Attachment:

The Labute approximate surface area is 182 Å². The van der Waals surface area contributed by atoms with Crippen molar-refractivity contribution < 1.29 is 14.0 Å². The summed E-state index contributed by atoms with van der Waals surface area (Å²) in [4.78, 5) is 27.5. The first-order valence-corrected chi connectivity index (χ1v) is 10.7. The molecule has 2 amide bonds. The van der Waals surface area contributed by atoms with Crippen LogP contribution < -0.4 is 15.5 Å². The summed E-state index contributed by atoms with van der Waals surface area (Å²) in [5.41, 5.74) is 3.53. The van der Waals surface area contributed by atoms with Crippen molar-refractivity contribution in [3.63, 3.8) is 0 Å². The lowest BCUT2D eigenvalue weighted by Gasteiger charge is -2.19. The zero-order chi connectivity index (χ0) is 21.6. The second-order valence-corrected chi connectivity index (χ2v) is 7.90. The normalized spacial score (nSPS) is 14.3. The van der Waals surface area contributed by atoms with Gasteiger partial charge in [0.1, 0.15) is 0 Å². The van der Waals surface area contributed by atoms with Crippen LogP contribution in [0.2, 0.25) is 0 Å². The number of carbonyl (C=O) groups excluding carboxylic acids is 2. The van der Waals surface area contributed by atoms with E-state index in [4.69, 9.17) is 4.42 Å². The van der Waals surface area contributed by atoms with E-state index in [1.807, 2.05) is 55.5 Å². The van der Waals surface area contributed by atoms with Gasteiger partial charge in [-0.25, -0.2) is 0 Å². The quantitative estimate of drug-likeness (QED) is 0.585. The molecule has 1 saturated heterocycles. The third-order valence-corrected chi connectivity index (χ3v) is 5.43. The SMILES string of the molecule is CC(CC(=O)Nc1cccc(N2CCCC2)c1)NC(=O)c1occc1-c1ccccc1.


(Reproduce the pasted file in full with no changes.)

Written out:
The Labute approximate surface area is 182 Å². The van der Waals surface area contributed by atoms with Crippen molar-refractivity contribution < 1.29 is 14.0 Å². The summed E-state index contributed by atoms with van der Waals surface area (Å²) in [4.78, 5) is 27.5. The first-order valence-corrected chi connectivity index (χ1v) is 10.7. The molecule has 2 amide bonds. The van der Waals surface area contributed by atoms with Crippen LogP contribution < -0.4 is 15.5 Å². The summed E-state index contributed by atoms with van der Waals surface area (Å²) in [5.41, 5.74) is 3.53. The van der Waals surface area contributed by atoms with Crippen molar-refractivity contribution in [3.63, 3.8) is 0 Å². The lowest BCUT2D eigenvalue weighted by Gasteiger charge is -2.19. The zero-order chi connectivity index (χ0) is 21.6. The second-order valence-corrected chi connectivity index (χ2v) is 7.90. The normalized spacial score (nSPS) is 14.3. The van der Waals surface area contributed by atoms with Gasteiger partial charge in [0.1, 0.15) is 0 Å². The van der Waals surface area contributed by atoms with Crippen LogP contribution in [0.2, 0.25) is 0 Å². The number of carbonyl (C=O) groups excluding carboxylic acids is 2. The van der Waals surface area contributed by atoms with E-state index in [4.69, 9.17) is 4.42 Å². The van der Waals surface area contributed by atoms with E-state index in [1.807, 2.05) is 55.5 Å². The van der Waals surface area contributed by atoms with Gasteiger partial charge in [-0.25, -0.2) is 0 Å². The quantitative estimate of drug-likeness (QED) is 0.585. The molecule has 1 saturated heterocycles. The third-order valence-corrected chi connectivity index (χ3v) is 5.43. The SMILES string of the molecule is CC(CC(=O)Nc1cccc(N2CCCC2)c1)NC(=O)c1occc1-c1ccccc1.